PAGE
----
I kept gradually losing nose-up trim, and the gyro just felt strange in the moderate gusts aloft. I wondered if I'd developed a leak in the pitch trim cylinder hose. I also suspected that the friction on the air-trim was now excessive, which made me feel that I'd lost about 30% of effective control. So, I decided to return for a straight in approach.

While descending on short final I felt that I couldn't quite outpace sink with increasing nose-up trim. Once over the deck I just used aft stick, and it needed a lot of that. She really wanted to sink, and it was a rather dicey last several seconds to gently get her down. It felt as though I'd very little nose-up trim authority.

I taxied to the run-up area, shut down, and loosened the friction dampeners to their previous setting of 2 turns. Then I looked her over very carefully as I regained my nerve to go back up.

The next flight hadn't the same vague wonkyness, although I was still having to frequently add nose-up trim (though not as much as the previous flight). There was some convection, and the most I've flown in with the SC upgrade so I wondered how much that was a factor. Also, being a near freezing day, it's possible that the air-trim hoses weren't sealing perfectly.

I recalled gyrogreg's comments on excessive friction in roll/pitch pivot points in his Magni pdf:


But, there will always be some minimal amount of rotor-induced shake. Magni uses one more trick to prevent the pilot and controls from seeing this remaining vibration as stick shake. Some amount of friction is applied in the roll and pitch pivots in the rotor head. This friction significantly prevents any rotor shake from transmitting through the controls to the stick, it prevents the rotor head from moving on its roll and pitch pivots with the vibration. [Kolibri note: The adjustable air-trim friction blocks serve as roll and pitch pivot points.]

By restricting movement of the rotor head itself, any rotor vibration is transmitted into the mast and airframe instead of through the control system. For the high airframe moment of inertia and very stiff mast and frame, the resultant body shake is hardly noticeable. What this is really doing somewhat, is to not allow the rotorhead spindle to completely move as the rotor centers remains stationary. Because of the high inertia of the airframe, some of the rotor out of-balance or shake is forced into the rotor disk and not all of it into the airframe body. At any rate, when this slight friction in the roll and pitch pivots is applied, increased body or airframe shake is not noticeable, but the "stick shake" transmitted through the controls is very noticeably reduced.

Ok, the more perceptive among you might argue that it is not a good thing to have friction in the controls! Without starting into the whole issue of pitch stability in gyroplanes, I'll agree that control friction is a thing to be avoided on unstable type gyroplane. If a gyroplane's airframe is unstable, that means it moves or pitches in the wrong direction in response to a vertical gust or g load transient. Because historically, most gyroplanes were negatively or neutrally stable in this regard, it has been very important to avoid friction in the controls or even a tight grip on the controls in those gyroplanes. Such friction or tight grip transmits the airframe wrong-pitch movements into the rotor, exacerbating the unstable situation into possible PIO or PPO.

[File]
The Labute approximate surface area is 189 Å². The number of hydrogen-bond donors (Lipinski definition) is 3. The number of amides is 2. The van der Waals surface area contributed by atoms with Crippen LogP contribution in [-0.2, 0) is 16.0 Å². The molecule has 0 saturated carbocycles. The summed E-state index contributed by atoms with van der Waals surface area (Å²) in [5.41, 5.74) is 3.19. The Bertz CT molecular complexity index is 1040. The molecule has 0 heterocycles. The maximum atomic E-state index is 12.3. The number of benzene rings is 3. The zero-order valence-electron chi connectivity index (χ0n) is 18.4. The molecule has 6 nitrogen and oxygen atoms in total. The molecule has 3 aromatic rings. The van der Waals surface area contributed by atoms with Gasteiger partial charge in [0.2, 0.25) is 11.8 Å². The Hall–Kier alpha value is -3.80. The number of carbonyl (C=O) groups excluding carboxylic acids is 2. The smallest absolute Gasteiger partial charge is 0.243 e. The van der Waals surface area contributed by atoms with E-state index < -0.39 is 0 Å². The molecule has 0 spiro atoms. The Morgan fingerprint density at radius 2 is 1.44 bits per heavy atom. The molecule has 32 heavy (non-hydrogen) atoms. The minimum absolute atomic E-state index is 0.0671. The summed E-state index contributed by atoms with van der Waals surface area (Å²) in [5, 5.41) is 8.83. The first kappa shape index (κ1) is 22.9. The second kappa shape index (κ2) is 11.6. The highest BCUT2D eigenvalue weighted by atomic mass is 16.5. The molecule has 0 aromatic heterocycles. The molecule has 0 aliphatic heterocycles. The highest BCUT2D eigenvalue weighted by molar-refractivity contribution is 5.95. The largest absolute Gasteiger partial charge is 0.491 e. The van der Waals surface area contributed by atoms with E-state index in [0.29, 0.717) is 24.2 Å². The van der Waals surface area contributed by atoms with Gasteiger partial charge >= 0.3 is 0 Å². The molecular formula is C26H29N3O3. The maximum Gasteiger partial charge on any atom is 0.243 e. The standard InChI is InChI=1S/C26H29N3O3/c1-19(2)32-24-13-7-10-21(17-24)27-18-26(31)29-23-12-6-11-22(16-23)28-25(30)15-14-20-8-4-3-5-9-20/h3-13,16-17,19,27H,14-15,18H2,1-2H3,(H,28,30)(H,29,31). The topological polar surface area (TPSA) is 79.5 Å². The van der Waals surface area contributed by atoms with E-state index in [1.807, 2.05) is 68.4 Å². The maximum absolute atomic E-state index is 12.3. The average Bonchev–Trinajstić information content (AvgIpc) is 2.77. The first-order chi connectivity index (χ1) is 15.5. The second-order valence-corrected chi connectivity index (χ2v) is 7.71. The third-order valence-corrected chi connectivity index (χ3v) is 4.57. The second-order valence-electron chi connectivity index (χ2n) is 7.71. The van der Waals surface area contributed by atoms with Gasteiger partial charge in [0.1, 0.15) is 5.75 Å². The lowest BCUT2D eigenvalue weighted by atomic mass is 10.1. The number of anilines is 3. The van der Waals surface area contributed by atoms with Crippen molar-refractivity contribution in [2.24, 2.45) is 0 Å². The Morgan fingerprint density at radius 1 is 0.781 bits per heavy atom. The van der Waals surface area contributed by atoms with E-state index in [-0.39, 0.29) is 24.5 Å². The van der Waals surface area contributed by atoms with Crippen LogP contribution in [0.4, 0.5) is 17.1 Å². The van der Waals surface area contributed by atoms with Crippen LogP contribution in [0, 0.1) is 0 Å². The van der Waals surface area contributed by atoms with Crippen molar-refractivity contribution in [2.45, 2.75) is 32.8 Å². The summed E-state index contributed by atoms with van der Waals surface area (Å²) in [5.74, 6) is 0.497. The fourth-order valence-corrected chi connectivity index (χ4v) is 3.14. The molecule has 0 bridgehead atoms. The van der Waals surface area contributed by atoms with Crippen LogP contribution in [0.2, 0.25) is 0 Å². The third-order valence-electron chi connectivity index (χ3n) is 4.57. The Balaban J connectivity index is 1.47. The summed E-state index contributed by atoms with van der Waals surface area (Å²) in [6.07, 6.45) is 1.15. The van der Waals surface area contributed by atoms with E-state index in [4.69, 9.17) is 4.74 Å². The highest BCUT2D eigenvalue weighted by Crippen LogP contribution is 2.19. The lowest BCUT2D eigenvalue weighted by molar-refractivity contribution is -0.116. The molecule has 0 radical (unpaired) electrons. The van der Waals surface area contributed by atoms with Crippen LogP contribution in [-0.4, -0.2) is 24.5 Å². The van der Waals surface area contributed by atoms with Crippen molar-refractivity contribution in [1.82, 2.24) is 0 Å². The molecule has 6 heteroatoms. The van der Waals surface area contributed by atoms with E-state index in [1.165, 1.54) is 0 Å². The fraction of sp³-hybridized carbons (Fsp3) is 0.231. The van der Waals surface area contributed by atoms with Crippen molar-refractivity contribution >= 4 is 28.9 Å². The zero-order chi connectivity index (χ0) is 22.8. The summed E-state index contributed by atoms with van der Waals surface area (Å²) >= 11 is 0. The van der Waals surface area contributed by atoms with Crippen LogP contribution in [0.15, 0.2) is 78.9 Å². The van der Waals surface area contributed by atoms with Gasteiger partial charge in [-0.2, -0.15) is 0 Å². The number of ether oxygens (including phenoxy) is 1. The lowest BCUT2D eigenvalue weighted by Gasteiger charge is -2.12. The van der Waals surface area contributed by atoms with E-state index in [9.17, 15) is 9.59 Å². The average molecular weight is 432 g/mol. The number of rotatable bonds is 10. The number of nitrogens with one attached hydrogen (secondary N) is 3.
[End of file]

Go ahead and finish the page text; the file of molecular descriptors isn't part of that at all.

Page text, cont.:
I felt no tendency to PIO or PPO, just a frequent gradual loss of pitch. Some of it must have been related to the 3 turns on the friction blocks, as only 2 turns made the second flight acceptable (though not optimal). I think I'll back off to just 1½ turns and try that.

I'll also thoroughly check all the air hose connections. The pump cycled on/quit normally during preflight, and no system leaks were detected then.

In all, a very interesting experience. I'd recommend that any RAF owner with SC air-trim only gradually tighten the friction dampeners a ½ turn per test flight. And, do not layer in any other adjustment at the same time. You want to be able to isolate the cause of any new effect.

Stick shake still measured 10.50Hz, so it's 2-rev/shake (but with less energy). The more I flew this morning, the smoother it got as she warmed up. She still not as smooth as with the RAF rotors, but it's tolerable. I'm sure I've gone as far down the friction block dampening route as is feasible.

__________
THE NEXT NIGHT: First, I backed off the friction dampeners to 1½ turns.

Also, after reading gyrogreg's Magni report I got to wondering if I'd slightly overtorqued the teeter bolt during installation, causing pivot friction (a cause of 2-rev/shake). I had. Not by much, but it doesn't take much, as Jim explained what I needed to look for. So, I backed off the nut about a ½ flat. (eddie, make sure you get instructions on this, called "boxing the teeter tower".)

Went up right at sunset for best reflector visibility during a quick test flight. The darker, the better, and tonight's viewing was the best yet. Am still a skooch out of track, but it's very, very close. (Jim said that tips just ⅛" out of track can make a considerable difference.) Landed before civil twilight, my latest yet. Not used to that, but I did OK.

Best of all, slightly loosening up the teeter bolt reduced intensity of the 2-rev/shake by over half. Biggest single improvement I've seen so far. Am very nearly there.

I still think I've a small system leak in the air trim, which I'll locate this week.

Regards, Kolibri
 

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eddie

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Good report Kolibri,thanks for the good information,I have alway wondered about the

tightness of the teeter bolt and its effect , and how close the tracking really needed to be

it sounds like its a tighter tolerance than I expected. Good luck with your air trim.









Best regards,
 

Kolibri